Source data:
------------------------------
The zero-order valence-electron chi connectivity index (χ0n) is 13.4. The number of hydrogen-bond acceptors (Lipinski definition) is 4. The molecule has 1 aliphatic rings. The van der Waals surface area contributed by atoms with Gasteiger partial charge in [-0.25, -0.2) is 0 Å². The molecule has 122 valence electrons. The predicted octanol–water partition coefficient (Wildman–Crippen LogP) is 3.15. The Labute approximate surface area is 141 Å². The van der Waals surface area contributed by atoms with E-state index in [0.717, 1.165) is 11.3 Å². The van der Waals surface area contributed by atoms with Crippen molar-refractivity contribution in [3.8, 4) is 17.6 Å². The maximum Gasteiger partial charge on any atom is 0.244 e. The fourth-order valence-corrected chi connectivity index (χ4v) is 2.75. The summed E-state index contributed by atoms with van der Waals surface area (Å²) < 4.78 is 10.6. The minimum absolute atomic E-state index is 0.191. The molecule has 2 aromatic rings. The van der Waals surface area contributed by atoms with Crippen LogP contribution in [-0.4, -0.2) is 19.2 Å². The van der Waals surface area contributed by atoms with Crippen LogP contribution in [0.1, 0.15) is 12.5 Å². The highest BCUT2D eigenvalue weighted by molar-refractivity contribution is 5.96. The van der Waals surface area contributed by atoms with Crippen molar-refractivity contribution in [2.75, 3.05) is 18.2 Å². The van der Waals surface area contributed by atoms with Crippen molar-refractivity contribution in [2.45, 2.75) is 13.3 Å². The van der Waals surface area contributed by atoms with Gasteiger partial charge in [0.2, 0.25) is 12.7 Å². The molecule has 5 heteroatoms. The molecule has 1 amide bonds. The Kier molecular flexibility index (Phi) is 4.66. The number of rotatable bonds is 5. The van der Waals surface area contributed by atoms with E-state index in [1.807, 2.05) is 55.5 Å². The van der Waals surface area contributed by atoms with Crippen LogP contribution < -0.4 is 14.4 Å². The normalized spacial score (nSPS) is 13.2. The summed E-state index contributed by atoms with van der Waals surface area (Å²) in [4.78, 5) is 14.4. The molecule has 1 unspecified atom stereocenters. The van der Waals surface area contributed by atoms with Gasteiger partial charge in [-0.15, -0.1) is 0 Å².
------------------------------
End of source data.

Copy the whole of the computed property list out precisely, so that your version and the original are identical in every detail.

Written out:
The zero-order valence-electron chi connectivity index (χ0n) is 13.4. The number of hydrogen-bond acceptors (Lipinski definition) is 4. The molecule has 1 aliphatic rings. The van der Waals surface area contributed by atoms with Gasteiger partial charge in [-0.25, -0.2) is 0 Å². The molecule has 122 valence electrons. The predicted octanol–water partition coefficient (Wildman–Crippen LogP) is 3.15. The Labute approximate surface area is 141 Å². The van der Waals surface area contributed by atoms with E-state index in [0.717, 1.165) is 11.3 Å². The van der Waals surface area contributed by atoms with Crippen molar-refractivity contribution in [3.8, 4) is 17.6 Å². The maximum Gasteiger partial charge on any atom is 0.244 e. The fourth-order valence-corrected chi connectivity index (χ4v) is 2.75. The summed E-state index contributed by atoms with van der Waals surface area (Å²) < 4.78 is 10.6. The minimum absolute atomic E-state index is 0.191. The molecule has 2 aromatic rings. The van der Waals surface area contributed by atoms with Crippen LogP contribution in [-0.4, -0.2) is 19.2 Å². The van der Waals surface area contributed by atoms with Crippen LogP contribution in [0.1, 0.15) is 12.5 Å². The highest BCUT2D eigenvalue weighted by molar-refractivity contribution is 5.96. The van der Waals surface area contributed by atoms with Crippen molar-refractivity contribution in [2.75, 3.05) is 18.2 Å². The van der Waals surface area contributed by atoms with Crippen molar-refractivity contribution in [2.45, 2.75) is 13.3 Å². The van der Waals surface area contributed by atoms with Gasteiger partial charge in [0.2, 0.25) is 12.7 Å². The molecule has 5 heteroatoms. The molecule has 1 amide bonds. The Kier molecular flexibility index (Phi) is 4.66. The number of rotatable bonds is 5. The van der Waals surface area contributed by atoms with E-state index in [1.807, 2.05) is 55.5 Å². The van der Waals surface area contributed by atoms with Crippen LogP contribution < -0.4 is 14.4 Å². The normalized spacial score (nSPS) is 13.2. The summed E-state index contributed by atoms with van der Waals surface area (Å²) in [4.78, 5) is 14.4. The molecule has 1 unspecified atom stereocenters. The van der Waals surface area contributed by atoms with Gasteiger partial charge in [-0.15, -0.1) is 0 Å².